Many of America’s aging veterans are no longer able to travel to D.C. to see the memorials dedicated to their service. But thanks to virtual reality, the memorials are coming to them.
WASHINGTON — Many of America’s aging veterans — especially those who served in World War II and Korea — are no longer able to travel to D.C. to see the memorials dedicated to their service. But now, thanks to virtual reality, the memorials are coming to them.
Honor Everywhere is a collaboration of several veterans groups. Its aim is to bring virtual-reality equipment to nursing homes, assisted living facilities and private homes. The vets who put on the high-tech headsets are transported to the nation’s capital as if they were there in person.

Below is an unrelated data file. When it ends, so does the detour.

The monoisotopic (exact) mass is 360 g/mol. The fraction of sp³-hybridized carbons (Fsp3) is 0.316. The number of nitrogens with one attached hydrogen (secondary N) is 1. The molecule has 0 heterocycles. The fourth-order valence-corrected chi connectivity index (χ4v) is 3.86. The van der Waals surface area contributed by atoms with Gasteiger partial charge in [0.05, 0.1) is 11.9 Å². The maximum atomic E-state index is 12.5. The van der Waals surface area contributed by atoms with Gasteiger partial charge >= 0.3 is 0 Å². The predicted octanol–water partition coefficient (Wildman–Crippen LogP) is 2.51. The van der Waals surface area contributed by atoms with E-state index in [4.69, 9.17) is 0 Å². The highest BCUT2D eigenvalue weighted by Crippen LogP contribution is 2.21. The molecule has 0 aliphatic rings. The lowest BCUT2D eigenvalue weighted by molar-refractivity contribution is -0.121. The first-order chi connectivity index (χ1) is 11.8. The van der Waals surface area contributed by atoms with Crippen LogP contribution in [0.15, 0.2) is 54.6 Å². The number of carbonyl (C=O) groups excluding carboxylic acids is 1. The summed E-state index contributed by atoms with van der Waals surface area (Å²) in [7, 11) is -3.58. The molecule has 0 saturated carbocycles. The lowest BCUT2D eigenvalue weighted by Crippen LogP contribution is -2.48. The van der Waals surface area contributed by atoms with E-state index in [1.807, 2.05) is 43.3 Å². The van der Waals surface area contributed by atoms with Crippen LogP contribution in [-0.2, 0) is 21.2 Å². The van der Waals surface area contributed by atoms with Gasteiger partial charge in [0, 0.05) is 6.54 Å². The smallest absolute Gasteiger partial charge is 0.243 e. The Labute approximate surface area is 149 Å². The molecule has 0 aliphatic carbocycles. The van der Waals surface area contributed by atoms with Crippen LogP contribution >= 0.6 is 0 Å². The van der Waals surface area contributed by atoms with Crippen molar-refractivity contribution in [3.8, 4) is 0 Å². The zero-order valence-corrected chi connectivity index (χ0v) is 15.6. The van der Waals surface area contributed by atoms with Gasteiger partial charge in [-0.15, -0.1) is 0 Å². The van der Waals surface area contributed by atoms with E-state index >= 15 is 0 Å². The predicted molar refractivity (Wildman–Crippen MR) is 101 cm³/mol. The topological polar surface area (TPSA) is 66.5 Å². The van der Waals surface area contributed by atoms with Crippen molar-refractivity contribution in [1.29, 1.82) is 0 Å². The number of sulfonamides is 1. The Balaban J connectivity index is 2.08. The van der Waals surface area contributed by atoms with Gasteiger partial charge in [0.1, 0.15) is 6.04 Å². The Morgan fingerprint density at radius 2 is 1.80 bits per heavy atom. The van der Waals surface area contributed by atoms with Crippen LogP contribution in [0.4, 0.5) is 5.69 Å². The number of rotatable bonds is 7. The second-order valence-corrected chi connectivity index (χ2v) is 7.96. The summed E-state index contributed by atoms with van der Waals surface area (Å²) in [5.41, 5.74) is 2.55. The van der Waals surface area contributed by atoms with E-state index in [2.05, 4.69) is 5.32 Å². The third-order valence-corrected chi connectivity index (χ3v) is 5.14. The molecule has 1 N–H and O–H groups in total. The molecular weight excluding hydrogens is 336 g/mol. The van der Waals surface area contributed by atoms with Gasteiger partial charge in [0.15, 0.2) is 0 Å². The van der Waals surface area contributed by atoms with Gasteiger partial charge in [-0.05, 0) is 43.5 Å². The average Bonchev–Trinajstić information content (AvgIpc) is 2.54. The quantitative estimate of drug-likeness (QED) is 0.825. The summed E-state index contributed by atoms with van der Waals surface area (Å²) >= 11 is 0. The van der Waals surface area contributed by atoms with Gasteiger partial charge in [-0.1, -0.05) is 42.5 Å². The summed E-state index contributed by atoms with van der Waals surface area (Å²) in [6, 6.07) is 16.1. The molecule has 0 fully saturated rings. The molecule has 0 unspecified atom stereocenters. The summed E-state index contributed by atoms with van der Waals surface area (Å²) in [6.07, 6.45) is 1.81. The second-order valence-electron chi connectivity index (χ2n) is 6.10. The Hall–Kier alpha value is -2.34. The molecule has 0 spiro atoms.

From the greetings at the airport to the bus ride into the city, the vets experience the World War II Memorial, the Iwo Jima Memorial and Arlington National Cemetery. Other short videos allow the veterans to visit the memorials dedicated to the Vietnam and Korean conflicts.
The experience is free; organizers say the vets are already paid up.
“You wrote out blank checks, payable up to and including your life,” said actor and veterans’ activist Gary Sinise in a welcome video. “Even if you can’t travel to see it in person, through the magic of virtual reality we’re going to take you there.”
Two virtual reality firms — Jaunt and Ghost Machine — are among the collaborators on Honor Everywhere. The Veterans United Foundation and Google are also involved.